Friday, June 15, 2012

Once upon a time I had a blog that I used rather irregularly (the last post from then was over four years ago). At some point I may try to import those old posts, but in the mean time I think it's time for something new. Last Tuesday I received my Raspberry Pi in the mail, which I have been gleefully toying with since. Giving the number of different configurations I've already toyed with, I decided I ought to document some of what I've done.

My first attempt was to reproduce my HTPC configuration, a Debian-based box running XBMC on Nvidia ION hardware. There are plenty of ways to get XBMC running on such a system (it's x86 after all) and there are plenty of distributions even built for such a thing. However, my setup has some unique requirements.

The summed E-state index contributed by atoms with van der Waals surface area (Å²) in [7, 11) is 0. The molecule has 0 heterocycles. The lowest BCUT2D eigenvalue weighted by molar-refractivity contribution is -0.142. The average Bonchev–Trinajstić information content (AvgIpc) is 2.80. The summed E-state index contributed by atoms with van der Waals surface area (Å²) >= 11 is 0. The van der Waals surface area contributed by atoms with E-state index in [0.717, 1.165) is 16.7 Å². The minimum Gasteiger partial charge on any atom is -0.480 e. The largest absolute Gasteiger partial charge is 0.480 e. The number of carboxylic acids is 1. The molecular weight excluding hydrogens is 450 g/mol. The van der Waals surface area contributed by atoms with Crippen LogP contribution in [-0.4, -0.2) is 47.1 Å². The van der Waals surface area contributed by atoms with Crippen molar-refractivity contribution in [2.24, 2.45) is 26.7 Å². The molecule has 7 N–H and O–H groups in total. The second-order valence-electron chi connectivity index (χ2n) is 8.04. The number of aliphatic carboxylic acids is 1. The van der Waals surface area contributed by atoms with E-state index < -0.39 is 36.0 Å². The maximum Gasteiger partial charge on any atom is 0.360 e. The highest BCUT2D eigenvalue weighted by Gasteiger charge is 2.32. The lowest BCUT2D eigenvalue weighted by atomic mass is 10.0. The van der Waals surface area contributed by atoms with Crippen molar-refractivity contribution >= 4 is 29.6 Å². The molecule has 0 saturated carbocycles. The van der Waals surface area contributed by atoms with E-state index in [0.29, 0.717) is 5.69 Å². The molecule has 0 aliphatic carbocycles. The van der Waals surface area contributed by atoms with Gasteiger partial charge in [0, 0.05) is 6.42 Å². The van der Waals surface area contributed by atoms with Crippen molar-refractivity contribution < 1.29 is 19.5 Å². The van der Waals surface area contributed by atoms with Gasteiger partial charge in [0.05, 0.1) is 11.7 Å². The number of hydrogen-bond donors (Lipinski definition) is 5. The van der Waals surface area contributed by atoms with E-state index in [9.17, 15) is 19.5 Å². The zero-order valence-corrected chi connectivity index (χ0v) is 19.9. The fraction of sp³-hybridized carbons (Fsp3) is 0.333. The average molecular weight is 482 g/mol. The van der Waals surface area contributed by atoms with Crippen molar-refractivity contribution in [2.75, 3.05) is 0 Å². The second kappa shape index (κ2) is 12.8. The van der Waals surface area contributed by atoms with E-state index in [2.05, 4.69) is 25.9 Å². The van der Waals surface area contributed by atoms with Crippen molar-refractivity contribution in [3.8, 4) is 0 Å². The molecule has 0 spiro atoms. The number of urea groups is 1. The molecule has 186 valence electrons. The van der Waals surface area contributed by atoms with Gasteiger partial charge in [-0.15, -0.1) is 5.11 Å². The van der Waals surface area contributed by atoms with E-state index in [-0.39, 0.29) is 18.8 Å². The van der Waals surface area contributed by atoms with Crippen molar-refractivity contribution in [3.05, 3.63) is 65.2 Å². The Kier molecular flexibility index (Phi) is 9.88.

1) The HTPC is diskless. There were a few reasons for this:
  a) The original mainboard I used for my HTPC didn't even have a CPU fan, so the entire setup had no moving parts (which means zero-noise). My current mainboard has a third-party low-noise fan which you can't even hear even when you put your ear up to the case.
  b) Media is already being served off a fileshare server hidden away in my closet. Why not take advantage of the network fileshare?
  c) It's cheaper than buying a disk for the HTPC.

So all that being said, the HTPC needed to be configured to PXE boot (ok, just punch the setting in the BIOS and get my OpenWRT router configured) and then use an NFS root filesystem.

This also means that if I ever want another HTPC (for a different room, or if I upgrade as I did not too long ago) I don't need to do a single bit of reconfiguration or reinstallation. I just plug it into the network, and the HTPC boots the working NFS root like a boss.